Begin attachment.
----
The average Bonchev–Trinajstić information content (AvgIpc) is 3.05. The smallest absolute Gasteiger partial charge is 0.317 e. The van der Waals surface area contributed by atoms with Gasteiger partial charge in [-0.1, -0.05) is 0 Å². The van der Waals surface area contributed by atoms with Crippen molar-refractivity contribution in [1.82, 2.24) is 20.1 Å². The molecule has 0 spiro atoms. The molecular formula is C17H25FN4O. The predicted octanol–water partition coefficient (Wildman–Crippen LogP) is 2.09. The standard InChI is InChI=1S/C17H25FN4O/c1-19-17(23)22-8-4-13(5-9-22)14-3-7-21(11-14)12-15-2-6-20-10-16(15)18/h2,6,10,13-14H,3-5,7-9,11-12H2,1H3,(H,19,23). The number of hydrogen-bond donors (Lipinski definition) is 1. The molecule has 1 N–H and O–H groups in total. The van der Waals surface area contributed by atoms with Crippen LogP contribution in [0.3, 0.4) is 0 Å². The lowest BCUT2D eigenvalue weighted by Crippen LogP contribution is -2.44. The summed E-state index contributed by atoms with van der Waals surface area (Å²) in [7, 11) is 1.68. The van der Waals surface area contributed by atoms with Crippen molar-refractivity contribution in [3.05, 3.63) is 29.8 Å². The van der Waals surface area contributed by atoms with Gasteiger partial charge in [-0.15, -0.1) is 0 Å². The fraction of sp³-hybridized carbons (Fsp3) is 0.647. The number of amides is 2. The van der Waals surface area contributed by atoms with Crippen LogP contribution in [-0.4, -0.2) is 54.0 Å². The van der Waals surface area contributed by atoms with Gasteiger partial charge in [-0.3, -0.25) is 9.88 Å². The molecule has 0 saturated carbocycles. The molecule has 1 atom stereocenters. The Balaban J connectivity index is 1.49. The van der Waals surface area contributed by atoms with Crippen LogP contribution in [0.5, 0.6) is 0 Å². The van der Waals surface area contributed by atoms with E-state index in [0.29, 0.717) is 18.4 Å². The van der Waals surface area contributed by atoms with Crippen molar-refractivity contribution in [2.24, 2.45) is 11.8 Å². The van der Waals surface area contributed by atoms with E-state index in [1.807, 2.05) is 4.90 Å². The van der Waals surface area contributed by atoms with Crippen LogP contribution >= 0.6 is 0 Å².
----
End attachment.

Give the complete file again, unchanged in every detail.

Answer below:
The average Bonchev–Trinajstić information content (AvgIpc) is 3.05. The smallest absolute Gasteiger partial charge is 0.317 e. The van der Waals surface area contributed by atoms with Gasteiger partial charge in [-0.1, -0.05) is 0 Å². The van der Waals surface area contributed by atoms with Crippen molar-refractivity contribution in [1.82, 2.24) is 20.1 Å². The molecule has 0 spiro atoms. The molecular formula is C17H25FN4O. The predicted octanol–water partition coefficient (Wildman–Crippen LogP) is 2.09. The standard InChI is InChI=1S/C17H25FN4O/c1-19-17(23)22-8-4-13(5-9-22)14-3-7-21(11-14)12-15-2-6-20-10-16(15)18/h2,6,10,13-14H,3-5,7-9,11-12H2,1H3,(H,19,23). The number of hydrogen-bond donors (Lipinski definition) is 1. The molecule has 1 N–H and O–H groups in total. The van der Waals surface area contributed by atoms with Crippen LogP contribution in [0.3, 0.4) is 0 Å². The lowest BCUT2D eigenvalue weighted by Crippen LogP contribution is -2.44. The summed E-state index contributed by atoms with van der Waals surface area (Å²) in [7, 11) is 1.68. The van der Waals surface area contributed by atoms with Crippen molar-refractivity contribution in [3.05, 3.63) is 29.8 Å². The van der Waals surface area contributed by atoms with Gasteiger partial charge in [-0.15, -0.1) is 0 Å². The fraction of sp³-hybridized carbons (Fsp3) is 0.647. The number of amides is 2. The van der Waals surface area contributed by atoms with Crippen LogP contribution in [-0.4, -0.2) is 54.0 Å². The van der Waals surface area contributed by atoms with Gasteiger partial charge in [-0.3, -0.25) is 9.88 Å². The molecule has 0 saturated carbocycles. The molecule has 1 atom stereocenters. The Balaban J connectivity index is 1.49. The van der Waals surface area contributed by atoms with Crippen LogP contribution in [0.5, 0.6) is 0 Å². The van der Waals surface area contributed by atoms with E-state index in [0.29, 0.717) is 18.4 Å². The van der Waals surface area contributed by atoms with Crippen molar-refractivity contribution in [2.24, 2.45) is 11.8 Å². The van der Waals surface area contributed by atoms with E-state index in [1.807, 2.05) is 4.90 Å². The van der Waals surface area contributed by atoms with Crippen LogP contribution >= 0.6 is 0 Å².